Ordering a coffee in Italy

Above: A classic caffè macchiato (not cappuccino).

In Italian, an espresso is called simply caffè or caffè espresso

A caffè can be served ristretto or corto (REE-streh-toh or COHR-toh), i.e., with less water, more flavor and aroma, and less caffeine.

It can also be served lungo, with more water, less flavor and aroma, and more caffeine.

A caffè can be macchiato (MAH-kee-AH-toh), literally “spotted” with a dash of steamed milk.

It can also be corretto (cohr-REHT-toh) or spiked with a distillate, often grappa but also brandy (fruit distillate).

And a caffè can also be served liscio (LEE-shoh), without the addition of anything. (In the morning, you’ll often hear the barista ask her/his patrons if they’d like their espresso liscio or macchiato (MAH-kee-AH-toh) since many people drink their coffee macchiato in the morning.

We’ll devote another post to the art of the cappuccino. But in the meantime, please remember: Italians never drink cappuccino after 11 a.m.! Live like an Italian: drink your cappuccino only in the morning (there’s a reason for this).

Mamma mia! Italian sayings…

Now that we’ve started some useful Italian lessons, let’s move on!

Italians are known for gesticulating emphatically while speaking. Here are our favorite Italian expressions that are just begging for the accompanying hand gestures.

1. Mamma mia! This means literally, my mother, but it is definitely a term that can express everything from exasperation to wonder. Your kid didn’t clean his room…again? Mamma mia!! The garbage stinks to high heaven? Mamma mia!! That Spaghetti alle Vongole just made you have a foodgasm? Mamma mia!!

Get it?

2. Basta! This means enough. You can say this (politely, followed by grazie) when an Italian mother has shoved a second heaping serving of spaghetti your way. You can also yell it when you just can’t take anymore of whatever you’ve had enough of (attitude, food, tickles, or inane conversation).

3. Uffa! There’s no translation for this, but it is yet another way to express that you are highly annoyed. The trains are on strike AGAIN? Uffa! Your feet hurt from walking around Rome in those new shoes you bought? Uffa! Flight delays? UFFFFAAAAA!!!

This is just the tip of the iceberg, stay tuned for more Italian lessons!

Image via ArtTrav.

Speak Like an Italian: (Avoiding) False Cognates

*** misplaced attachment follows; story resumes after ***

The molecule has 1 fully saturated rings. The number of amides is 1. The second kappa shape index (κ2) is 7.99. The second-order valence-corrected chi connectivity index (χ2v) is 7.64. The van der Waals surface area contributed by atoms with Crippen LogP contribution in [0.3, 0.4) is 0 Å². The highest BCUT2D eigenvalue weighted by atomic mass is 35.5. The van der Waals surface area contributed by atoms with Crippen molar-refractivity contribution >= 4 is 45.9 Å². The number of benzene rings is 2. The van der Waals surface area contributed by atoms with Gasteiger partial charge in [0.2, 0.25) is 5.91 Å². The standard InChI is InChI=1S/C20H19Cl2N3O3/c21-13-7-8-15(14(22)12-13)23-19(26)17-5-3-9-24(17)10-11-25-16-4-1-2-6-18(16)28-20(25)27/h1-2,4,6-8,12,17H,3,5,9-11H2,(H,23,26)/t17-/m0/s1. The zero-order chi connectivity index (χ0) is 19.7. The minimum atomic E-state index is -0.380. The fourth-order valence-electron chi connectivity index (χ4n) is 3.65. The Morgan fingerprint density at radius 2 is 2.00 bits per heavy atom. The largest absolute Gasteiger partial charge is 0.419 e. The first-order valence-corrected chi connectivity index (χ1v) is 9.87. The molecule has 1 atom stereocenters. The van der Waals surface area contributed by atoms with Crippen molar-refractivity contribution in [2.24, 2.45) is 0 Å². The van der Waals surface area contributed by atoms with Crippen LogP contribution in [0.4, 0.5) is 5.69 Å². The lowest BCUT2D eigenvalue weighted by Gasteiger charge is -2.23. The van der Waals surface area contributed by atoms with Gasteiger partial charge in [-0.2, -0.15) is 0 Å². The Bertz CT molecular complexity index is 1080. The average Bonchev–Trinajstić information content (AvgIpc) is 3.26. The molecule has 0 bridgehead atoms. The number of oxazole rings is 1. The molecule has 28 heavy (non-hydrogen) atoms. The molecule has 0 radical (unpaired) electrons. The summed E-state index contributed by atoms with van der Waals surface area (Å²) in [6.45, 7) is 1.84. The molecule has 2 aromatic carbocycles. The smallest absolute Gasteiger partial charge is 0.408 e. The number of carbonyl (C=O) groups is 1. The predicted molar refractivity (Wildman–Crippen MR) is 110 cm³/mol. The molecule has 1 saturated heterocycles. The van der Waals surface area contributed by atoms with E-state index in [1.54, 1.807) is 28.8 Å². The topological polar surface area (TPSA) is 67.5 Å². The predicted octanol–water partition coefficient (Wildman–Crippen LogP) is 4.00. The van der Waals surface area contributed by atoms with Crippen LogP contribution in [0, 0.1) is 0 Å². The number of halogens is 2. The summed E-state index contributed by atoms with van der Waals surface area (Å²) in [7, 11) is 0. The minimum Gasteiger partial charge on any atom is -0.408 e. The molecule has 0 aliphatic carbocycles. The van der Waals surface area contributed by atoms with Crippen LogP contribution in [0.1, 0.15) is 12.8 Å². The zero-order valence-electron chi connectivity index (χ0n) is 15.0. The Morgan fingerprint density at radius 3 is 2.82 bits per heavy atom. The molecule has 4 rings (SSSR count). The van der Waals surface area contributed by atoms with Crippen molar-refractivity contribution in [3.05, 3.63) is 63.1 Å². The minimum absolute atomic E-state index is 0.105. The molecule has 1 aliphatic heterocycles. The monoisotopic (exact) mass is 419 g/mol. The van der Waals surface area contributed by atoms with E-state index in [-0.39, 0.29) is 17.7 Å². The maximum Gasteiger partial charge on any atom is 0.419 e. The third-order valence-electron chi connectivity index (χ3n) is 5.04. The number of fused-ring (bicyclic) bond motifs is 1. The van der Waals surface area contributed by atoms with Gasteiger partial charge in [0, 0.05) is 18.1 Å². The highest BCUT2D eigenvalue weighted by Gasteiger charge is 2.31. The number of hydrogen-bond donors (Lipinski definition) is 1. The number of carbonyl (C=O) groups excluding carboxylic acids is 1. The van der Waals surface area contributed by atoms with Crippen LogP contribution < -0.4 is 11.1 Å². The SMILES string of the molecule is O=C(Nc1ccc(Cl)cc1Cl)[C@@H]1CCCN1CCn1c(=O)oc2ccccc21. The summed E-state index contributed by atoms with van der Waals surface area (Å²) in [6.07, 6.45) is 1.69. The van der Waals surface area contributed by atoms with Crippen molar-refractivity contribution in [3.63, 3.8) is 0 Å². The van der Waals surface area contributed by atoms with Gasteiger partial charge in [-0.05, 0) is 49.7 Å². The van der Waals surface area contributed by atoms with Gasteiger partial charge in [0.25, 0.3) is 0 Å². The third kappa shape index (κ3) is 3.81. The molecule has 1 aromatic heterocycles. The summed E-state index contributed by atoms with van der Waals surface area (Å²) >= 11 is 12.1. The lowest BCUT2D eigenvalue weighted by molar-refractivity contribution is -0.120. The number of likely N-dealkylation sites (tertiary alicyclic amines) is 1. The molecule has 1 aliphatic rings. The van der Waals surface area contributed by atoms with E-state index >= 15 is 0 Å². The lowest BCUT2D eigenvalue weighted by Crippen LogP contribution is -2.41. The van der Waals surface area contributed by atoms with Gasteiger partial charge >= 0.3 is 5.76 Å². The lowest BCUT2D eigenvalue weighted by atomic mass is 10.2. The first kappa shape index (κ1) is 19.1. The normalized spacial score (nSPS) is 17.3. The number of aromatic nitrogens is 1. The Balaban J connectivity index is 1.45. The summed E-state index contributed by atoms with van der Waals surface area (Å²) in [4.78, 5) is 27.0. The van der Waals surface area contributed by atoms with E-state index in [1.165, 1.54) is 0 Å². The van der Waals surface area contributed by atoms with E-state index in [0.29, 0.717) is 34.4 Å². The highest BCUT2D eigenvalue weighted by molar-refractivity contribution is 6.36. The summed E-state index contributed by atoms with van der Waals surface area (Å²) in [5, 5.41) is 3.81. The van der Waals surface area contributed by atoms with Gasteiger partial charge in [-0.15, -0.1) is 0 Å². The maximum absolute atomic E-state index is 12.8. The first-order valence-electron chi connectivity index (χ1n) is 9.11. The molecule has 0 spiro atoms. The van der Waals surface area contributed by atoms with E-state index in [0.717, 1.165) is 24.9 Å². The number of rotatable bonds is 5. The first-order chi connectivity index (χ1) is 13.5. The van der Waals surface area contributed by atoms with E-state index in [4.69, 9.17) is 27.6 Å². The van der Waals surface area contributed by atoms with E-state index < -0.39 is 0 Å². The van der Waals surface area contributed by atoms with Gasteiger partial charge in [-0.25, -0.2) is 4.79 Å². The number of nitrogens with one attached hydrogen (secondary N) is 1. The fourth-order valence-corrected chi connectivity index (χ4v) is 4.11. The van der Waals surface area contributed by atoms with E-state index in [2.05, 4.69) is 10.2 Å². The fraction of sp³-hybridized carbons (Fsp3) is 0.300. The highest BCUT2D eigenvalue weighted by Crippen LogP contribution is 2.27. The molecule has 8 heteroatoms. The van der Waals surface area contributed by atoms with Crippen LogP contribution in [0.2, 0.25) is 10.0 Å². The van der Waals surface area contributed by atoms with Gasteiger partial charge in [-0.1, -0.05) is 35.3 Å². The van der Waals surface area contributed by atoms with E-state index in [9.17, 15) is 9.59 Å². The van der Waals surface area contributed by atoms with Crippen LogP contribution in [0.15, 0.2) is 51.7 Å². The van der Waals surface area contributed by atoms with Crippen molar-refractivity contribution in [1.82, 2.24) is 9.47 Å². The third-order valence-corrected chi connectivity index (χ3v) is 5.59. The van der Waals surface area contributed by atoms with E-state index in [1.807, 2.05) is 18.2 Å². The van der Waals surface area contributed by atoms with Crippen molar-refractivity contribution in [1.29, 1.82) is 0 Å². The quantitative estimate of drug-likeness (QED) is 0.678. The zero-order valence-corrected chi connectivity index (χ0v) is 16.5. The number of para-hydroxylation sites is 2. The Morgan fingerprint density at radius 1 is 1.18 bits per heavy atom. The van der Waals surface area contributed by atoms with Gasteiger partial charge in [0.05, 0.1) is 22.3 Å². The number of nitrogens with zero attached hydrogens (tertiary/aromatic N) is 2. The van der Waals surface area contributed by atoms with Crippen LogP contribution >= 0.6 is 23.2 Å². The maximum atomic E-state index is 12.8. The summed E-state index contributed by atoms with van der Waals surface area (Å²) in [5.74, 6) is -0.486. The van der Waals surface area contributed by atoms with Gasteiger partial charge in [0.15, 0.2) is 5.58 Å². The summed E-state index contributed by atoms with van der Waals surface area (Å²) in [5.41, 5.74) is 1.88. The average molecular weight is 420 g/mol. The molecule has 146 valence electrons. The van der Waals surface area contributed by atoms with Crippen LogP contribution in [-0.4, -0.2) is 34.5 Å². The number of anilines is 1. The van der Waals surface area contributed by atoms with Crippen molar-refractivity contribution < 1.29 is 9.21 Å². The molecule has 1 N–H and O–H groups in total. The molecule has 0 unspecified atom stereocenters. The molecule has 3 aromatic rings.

Above: In Italian a “camera” is a bed room. A “macchina fotografica” is a camera. Confused?

We want you to be able to speak like an Italian, but we must warn you that there are some pretty easy ways to stick your foot in your mouth if you’re not careful.

Today’s Italian lesson is on false cognates, or “false friends.”

Cognates are words that basically sound the same in both languages in question. For example, there’s intelligente (intelligent) and farmacia (you guessed it, pharmacy). But don’t get caught asking for pepperoni on your pizza if what you want is cured sausage because what you’ll end up with is bell peppers. This is why it’s called a false cognate.

We don’t want you to get caught in a sticky situation where either hilarity or calamity can ensue, so here’s our top ten list of false friends:

1. Sensibile: it means sensitive, not sensible.

2. Baldo: courageous (You can describe to the local authorities that the taxi driver who ripped you off is baldo, but you won’t be referring to his head.)

3. Collegio: boarding school or dormitory (Explaining your educational background might make your new Italian friends think that you are very rich.)

4. Morbido: soft (Your little brother’s obsession with horror movies is… soft? I don’t understand!)

5. Genitori: This means parents. Get your mind out of the gutter.

6. Fabbrica: factory (Farm is fattoria and fabric is tessuto. Confused yet?)

7. Camera: room (Want to take a picture with your… room? Instead, make sure and ask for the macchina fotografica.)

8. Romanzo: novel (No, you do not want to have a great novel on your vacation, you want a storia d’amore.)

9. Educato: polite (Telling someone that their children are so educated when you mean polite is not an insult, but it may be confusing when referring to a toddler.)

Guest post: A Kiss at Midnight by Brenda Hoops Rouse

Love like an Italian…